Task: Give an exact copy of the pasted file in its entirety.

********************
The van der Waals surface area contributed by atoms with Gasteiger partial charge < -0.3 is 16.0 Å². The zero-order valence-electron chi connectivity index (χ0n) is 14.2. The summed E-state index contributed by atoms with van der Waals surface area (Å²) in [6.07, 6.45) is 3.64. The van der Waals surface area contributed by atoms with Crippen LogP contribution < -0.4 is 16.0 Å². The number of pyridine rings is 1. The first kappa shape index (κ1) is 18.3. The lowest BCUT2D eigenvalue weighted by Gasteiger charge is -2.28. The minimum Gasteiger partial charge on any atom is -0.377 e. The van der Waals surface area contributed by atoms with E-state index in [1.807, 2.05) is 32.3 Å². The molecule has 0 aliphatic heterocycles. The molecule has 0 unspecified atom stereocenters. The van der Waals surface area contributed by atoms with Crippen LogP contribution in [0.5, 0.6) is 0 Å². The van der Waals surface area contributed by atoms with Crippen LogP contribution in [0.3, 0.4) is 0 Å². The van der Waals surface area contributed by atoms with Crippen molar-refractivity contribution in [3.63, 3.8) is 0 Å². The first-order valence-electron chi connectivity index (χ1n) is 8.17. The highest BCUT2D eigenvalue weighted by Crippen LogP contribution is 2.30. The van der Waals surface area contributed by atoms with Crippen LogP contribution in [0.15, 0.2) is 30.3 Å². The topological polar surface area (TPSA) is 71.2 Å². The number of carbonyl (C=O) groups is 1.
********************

The van der Waals surface area contributed by atoms with Gasteiger partial charge < -0.3 is 16.0 Å². The zero-order valence-electron chi connectivity index (χ0n) is 14.2. The summed E-state index contributed by atoms with van der Waals surface area (Å²) in [6.07, 6.45) is 3.64. The van der Waals surface area contributed by atoms with Crippen LogP contribution < -0.4 is 16.0 Å². The number of pyridine rings is 1. The first kappa shape index (κ1) is 18.3. The lowest BCUT2D eigenvalue weighted by Gasteiger charge is -2.28. The minimum Gasteiger partial charge on any atom is -0.377 e. The van der Waals surface area contributed by atoms with E-state index in [1.807, 2.05) is 32.3 Å². The molecule has 0 aliphatic heterocycles. The molecule has 0 unspecified atom stereocenters. The van der Waals surface area contributed by atoms with Crippen LogP contribution in [0.5, 0.6) is 0 Å². The van der Waals surface area contributed by atoms with Crippen LogP contribution in [0.3, 0.4) is 0 Å². The van der Waals surface area contributed by atoms with Crippen molar-refractivity contribution in [3.63, 3.8) is 0 Å². The first-order valence-electron chi connectivity index (χ1n) is 8.17. The highest BCUT2D eigenvalue weighted by Crippen LogP contribution is 2.30. The van der Waals surface area contributed by atoms with Crippen LogP contribution in [0.15, 0.2) is 30.3 Å². The topological polar surface area (TPSA) is 71.2 Å². The number of carbonyl (C=O) groups is 1.